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"You just have to run faster than the other guy running from the bear,” as the saying goes. It’s possibly not the most sympathetic way to look at ATM security, but it is realistic, pragmatic and smart.
“You don’t have to run faster than the bear. You just have to run faster than the other guy running from the bear.”
It’s possibly not the most empathetic way to look at ATM industry security, but it is certainly realistic, pragmatic and smart. Because try as they might, ATM deployers will never outrun the bear — the bear in this case being criminals looking for easy money.
In the interests of enterprise preservation, the most pragmatic path for a financial institution or retail deployer to take is to identify threats to the ATM fleet and then anticipate them with technologies that prove enough of a deterrent to persuade criminals to look for an easier target elsewhere.
This was the premise of a morning workshop on day one of the ATMIA US 2019 conference, “Protecting your ATMs from criminal attacks: What you need to know.”
The workshop was moderated by Tom Moore, executive vice president and managing director for the Americas at TMD Security, with panelists including William Arnold, ATM operations manager at IberiaBank; Josh Hammond, senior security consultant at IOActive; and Michael Kearn, vice president and managing business information security officer at U.S. Bank.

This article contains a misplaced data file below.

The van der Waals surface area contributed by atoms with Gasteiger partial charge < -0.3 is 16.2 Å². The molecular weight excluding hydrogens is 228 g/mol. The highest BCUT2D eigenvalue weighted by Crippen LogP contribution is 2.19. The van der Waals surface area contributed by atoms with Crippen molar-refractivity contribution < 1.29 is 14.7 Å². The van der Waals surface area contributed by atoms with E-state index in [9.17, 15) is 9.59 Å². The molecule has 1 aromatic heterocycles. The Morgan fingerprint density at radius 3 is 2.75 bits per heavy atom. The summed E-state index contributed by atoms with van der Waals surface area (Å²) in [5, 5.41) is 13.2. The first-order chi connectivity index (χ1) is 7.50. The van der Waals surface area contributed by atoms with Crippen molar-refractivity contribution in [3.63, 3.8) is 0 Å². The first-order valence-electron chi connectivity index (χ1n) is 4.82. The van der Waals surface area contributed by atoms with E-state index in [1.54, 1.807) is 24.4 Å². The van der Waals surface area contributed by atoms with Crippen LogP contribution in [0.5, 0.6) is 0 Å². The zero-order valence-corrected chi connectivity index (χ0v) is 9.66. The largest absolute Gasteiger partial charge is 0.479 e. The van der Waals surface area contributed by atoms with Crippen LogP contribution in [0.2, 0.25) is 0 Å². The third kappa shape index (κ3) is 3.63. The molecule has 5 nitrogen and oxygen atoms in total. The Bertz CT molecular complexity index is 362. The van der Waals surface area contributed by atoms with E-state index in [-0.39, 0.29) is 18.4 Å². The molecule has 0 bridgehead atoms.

Moore opened the workshop with an overview of the various types and modes of attack seen around the world.
The most prevalent and persistent threat continues to be ATM skimming. According to Moore, virtually all skimming methods originated in Europe and emigrated from there.
Shimming, which uses a device inserted into the card reader to gather information directly from the chip on an EMV smartcard, has been seen across Europe, and in some South American markets, but has yet to be successfully deployed in the U.S. — though a major U.S. bank recently found evidence of an unsuccessful shimming attempts on six of its ATMs.
Physical attacks on ATMs are an ongoing problem — and an increasingly dangerous one, as criminals resort to explosive attacks. In Europe, ese attacks have increased from 188 in 2005 to 1081 in 2017, Moore said.
He said these attacks are actually becoming more dangerous as banks push ATM manufacturers to introduce stronger safes that require stronger explosives to crack.
Banks in the Netherlands have closed some ATMs due the risk to human life posed by explosive attacks.
Logical attacks, including jackpotting, malware and blackbox attacks, have become a major threat, as well. “We’ve been having great discussions as an industry about prevention of these attacks (for more on logical attacks, here’s a very informative webinar replay).
For many ATM deployers who have EMV-enabled ATMs, the fear of jackpotting has replaced the fear of counterfeit fraud.
Unlike a cash-out attack that targets the bank or processor, a jackpotting attack targets the ATM terminal itself, both physically and logically. The criminal installs malware or a new hard drive and then manipulates commands to the dispenser, causing it to dispense cash until it is empty.